Local treatments for metastases of renal cell carcinoma: a systematic review

Saeed Dabestani, Lorenzo Marconi, Fabian Hofmann, Fiona Stewart, Thomas B L Lam, Steven E Canfield, Michael Staehler, Thomas Powles, Börje Ljungberg, Axel Bex

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Local treatment of metastases such as metastasectomy or radiotherapy remains controversial in the treatment of metastatic renal cell carcinoma. To investigate the benefits and harms of various local treatments, we did a systematic review of all types of comparative studies on local treatment of metastases from renal cell carcinoma in any organ. Interventions included metastasectomy, radiotherapy modalities, and no local treatment. The results suggest that patients treated with complete metastasectomy have better survival and symptom control (including pain relief in bone metastases) than those treated with either incomplete or no metastasectomy. Nevertheless, the available evidence was marred by high risks of bias and confounding across all studies. Although the findings presented here should be interpreted with caution, they and the identified gaps in knowledge should provide guidance for clinicians and researchers, and directions for further research.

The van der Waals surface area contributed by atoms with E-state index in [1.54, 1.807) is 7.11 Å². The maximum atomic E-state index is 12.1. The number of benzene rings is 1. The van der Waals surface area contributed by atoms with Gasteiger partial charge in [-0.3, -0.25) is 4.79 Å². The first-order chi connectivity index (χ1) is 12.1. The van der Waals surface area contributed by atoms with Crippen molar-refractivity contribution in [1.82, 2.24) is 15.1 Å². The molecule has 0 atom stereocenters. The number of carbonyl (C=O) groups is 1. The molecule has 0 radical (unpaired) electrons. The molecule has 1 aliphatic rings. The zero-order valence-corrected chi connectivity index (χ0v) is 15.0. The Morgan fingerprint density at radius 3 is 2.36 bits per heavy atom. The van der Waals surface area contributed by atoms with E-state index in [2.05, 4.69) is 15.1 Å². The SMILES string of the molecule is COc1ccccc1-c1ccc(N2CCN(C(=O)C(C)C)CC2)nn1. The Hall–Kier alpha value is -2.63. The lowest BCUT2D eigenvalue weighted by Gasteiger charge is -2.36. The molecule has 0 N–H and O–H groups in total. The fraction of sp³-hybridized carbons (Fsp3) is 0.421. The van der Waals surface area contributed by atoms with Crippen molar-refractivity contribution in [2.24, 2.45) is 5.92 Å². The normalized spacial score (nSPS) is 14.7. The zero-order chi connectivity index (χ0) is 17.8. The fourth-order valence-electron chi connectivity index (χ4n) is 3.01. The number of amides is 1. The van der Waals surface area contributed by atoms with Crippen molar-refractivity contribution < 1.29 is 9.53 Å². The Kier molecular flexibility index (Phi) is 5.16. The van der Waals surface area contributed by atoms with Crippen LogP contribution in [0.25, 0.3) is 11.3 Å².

Original languageEnglish
Pages (from-to)e549-561
Number of pages13
JournalThe Lancet. Oncology
Issue number12
Early online date26 Oct 2014
Publication statusPublished - Nov 2014


  • Bone Neoplasms
  • Carcinoma, Renal Cell
  • Humans
  • Lung Neoplasms
  • Metastasectomy
  • Neoplasm Metastasis


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